September 28 & 29, 2020 | Virtual
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Resist knee jerk reaction, a typical one the tendency or urge to start micromanaging. You MUST trust your team. Initially, you will have to engage more frequently but be careful that it does not come across as mistrust. Return to 'normal' as soon as you are satisfied that all your collaboration channels are functioning the way you want them to function. 'Normal' means not killing the team with constant meetings, check-ins, etc.
Thomas' comment about talking non-work is very important. We did it in the office, it shouldn't stop with WFH, and is part of being human and maintaining our well-being.
For me also, exercise was part of my daily office routine, walking to public transport or riding bicycle to work, plus up to another hour per day walking between meetings. Speaking to the teams I work with, this is not unusual. So as Jao noted, many of us need to consciously schedule exercise time. And this *can* be in middle of the day eg to take advantage of nice weather for those of us who have less pleasant winters, or to provide a mental break.
I see similarity in views from you and others.
I agree that we should trust the team and ensure that we are not doing micromangement.
I agree that checking in with your colleagues about how they're feeling is important during this time. Celebrate/acknowledge their birthdays, work anniversaries, graduations of their kids, etc.
One way I've maintained my work schedule and not worked overtime is by setting a ritual to begin and end my work day. Currently, I "commute" to and from "work" (in my home office) by walking a mile around my neighborhood. This allow me to get some fresh air and exercise, and I can reset my mind during my walk.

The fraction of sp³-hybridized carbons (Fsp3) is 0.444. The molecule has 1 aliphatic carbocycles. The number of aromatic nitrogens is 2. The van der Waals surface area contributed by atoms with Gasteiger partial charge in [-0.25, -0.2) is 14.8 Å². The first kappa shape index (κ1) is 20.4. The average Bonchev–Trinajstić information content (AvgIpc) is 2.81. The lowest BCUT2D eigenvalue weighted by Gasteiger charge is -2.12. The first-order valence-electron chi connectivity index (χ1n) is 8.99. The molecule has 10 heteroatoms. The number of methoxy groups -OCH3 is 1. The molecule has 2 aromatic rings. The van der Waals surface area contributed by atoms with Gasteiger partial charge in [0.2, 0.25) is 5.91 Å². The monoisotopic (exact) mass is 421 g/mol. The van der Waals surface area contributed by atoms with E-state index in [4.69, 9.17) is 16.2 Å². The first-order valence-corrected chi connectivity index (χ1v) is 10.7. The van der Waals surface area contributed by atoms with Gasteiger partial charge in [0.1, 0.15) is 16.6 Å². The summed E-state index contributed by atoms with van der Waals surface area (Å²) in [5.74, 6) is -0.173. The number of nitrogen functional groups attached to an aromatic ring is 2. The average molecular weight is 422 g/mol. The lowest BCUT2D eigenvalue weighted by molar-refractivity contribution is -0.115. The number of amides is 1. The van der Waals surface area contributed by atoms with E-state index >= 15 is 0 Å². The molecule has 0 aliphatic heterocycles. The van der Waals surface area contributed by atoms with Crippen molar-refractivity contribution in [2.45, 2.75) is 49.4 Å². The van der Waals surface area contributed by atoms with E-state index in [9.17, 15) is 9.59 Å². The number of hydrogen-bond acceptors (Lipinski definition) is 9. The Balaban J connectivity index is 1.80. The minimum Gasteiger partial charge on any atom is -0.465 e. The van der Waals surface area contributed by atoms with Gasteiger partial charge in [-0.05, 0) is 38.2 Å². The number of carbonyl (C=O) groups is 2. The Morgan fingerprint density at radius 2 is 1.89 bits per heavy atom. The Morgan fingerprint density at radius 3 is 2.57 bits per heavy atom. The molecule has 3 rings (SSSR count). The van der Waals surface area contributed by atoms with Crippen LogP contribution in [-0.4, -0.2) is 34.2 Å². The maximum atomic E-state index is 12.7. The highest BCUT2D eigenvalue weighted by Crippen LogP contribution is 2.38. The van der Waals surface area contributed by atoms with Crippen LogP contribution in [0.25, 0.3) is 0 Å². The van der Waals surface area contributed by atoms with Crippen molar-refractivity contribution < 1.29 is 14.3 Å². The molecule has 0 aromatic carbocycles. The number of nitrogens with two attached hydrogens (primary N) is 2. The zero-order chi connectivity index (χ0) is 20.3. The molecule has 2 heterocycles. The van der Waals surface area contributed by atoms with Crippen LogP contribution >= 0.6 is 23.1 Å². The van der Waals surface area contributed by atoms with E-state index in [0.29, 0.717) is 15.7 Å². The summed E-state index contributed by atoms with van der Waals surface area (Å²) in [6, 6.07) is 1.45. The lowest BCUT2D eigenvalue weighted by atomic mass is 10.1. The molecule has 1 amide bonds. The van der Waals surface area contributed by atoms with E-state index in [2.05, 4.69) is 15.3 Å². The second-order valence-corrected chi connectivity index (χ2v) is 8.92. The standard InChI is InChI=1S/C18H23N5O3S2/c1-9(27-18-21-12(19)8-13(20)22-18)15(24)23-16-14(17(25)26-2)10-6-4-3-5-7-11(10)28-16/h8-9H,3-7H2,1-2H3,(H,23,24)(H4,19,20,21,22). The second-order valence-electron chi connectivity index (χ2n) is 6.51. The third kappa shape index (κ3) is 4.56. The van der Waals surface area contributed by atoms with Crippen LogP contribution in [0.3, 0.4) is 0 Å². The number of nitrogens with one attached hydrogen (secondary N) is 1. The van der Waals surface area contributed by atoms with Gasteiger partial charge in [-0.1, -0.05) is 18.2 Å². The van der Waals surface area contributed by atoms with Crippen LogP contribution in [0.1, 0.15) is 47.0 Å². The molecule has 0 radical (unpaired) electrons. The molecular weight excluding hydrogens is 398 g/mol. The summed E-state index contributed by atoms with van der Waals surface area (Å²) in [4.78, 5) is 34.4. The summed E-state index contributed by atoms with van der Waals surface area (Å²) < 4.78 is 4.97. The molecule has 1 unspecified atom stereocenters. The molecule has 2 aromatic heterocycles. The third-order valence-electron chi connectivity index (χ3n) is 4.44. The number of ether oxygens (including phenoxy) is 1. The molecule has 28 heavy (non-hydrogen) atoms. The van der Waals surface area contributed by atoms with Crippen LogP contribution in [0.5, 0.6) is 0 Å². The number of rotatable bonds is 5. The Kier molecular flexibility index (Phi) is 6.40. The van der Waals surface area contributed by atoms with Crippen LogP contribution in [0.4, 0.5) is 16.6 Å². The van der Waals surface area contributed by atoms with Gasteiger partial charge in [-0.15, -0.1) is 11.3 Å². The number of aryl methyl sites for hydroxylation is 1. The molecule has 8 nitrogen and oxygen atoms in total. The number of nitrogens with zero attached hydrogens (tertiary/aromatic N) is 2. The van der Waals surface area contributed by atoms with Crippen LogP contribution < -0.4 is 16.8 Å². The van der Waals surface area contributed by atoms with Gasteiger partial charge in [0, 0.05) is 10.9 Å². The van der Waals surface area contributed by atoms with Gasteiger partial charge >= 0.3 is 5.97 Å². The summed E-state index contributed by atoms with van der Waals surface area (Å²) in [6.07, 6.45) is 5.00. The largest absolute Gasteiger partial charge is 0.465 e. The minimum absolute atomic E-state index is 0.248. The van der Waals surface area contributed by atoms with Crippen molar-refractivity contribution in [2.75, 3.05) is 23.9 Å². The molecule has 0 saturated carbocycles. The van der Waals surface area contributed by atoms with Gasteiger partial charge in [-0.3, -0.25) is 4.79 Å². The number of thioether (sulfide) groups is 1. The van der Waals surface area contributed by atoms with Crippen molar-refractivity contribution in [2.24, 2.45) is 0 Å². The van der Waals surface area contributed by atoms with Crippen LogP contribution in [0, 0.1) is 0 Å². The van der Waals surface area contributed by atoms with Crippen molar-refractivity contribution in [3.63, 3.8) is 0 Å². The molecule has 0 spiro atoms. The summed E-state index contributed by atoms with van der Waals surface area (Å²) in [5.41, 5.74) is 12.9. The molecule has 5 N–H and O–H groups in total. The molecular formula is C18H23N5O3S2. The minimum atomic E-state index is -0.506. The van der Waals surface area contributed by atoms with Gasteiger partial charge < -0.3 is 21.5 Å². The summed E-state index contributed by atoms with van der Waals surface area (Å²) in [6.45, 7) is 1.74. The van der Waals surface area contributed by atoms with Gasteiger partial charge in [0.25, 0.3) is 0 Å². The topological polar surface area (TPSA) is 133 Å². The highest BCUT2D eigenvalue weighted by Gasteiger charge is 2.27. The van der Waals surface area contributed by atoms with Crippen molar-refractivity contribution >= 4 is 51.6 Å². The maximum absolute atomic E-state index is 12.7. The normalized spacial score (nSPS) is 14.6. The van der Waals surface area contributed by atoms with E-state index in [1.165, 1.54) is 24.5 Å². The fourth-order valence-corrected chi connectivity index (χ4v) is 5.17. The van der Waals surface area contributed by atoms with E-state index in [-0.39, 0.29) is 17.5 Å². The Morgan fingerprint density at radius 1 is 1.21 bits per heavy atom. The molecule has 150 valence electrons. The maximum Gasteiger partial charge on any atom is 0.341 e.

Another technique I've been using is the Pomodoro method. I don't have trouble focusing on work, but in the office, I occasionally got up to get water, speak with a colleague, or grab something from the printer. Without those natural breaks, I found myself quickly getting exhausted. Now, I set my timer for 50 minutes and take a 10-minute break to do something, anything, not work-related. At the end of 4 hours, I take a 20-minute break (usually for lunch). I've found that this has made me much more productive than working straight through the breaks.
I appreciate all of the comments here. It's interesting to see how everyone has adapted so quickly to this new situation.
For me, our office was not set up with work from home capabilities, so the transition was a bit difficult getting our team working at full capacity again, from an IT standpoint. Now that we've settled in, our team is up and running at full force.
One initial risk I noted was the potential for more errors in work, as we were working outside of our usual processes from a hardware standpoint, as we were no longer working on our our multiple screens, but instead are working on tablets. To my surprise, our team has actually reduced our number of errors significantly since working remotely. This was a great surprise and I'm happy to see that we are able to adopt and not have our work suffer.
As for communication, for the most part, it has been easy to communicate with my team. However, the exceptions to this are our upper management team, as it often takes multiple follow-ups to get a single response. Identifying this now as a risk for potential delays, my team has put in more internal steps and video calls to ensure we receive the support needed for each project in a timely manner.
Overall, I'm pleasantly surprised with the productivity level of our team and how we transitioned into the work-from-home structure.
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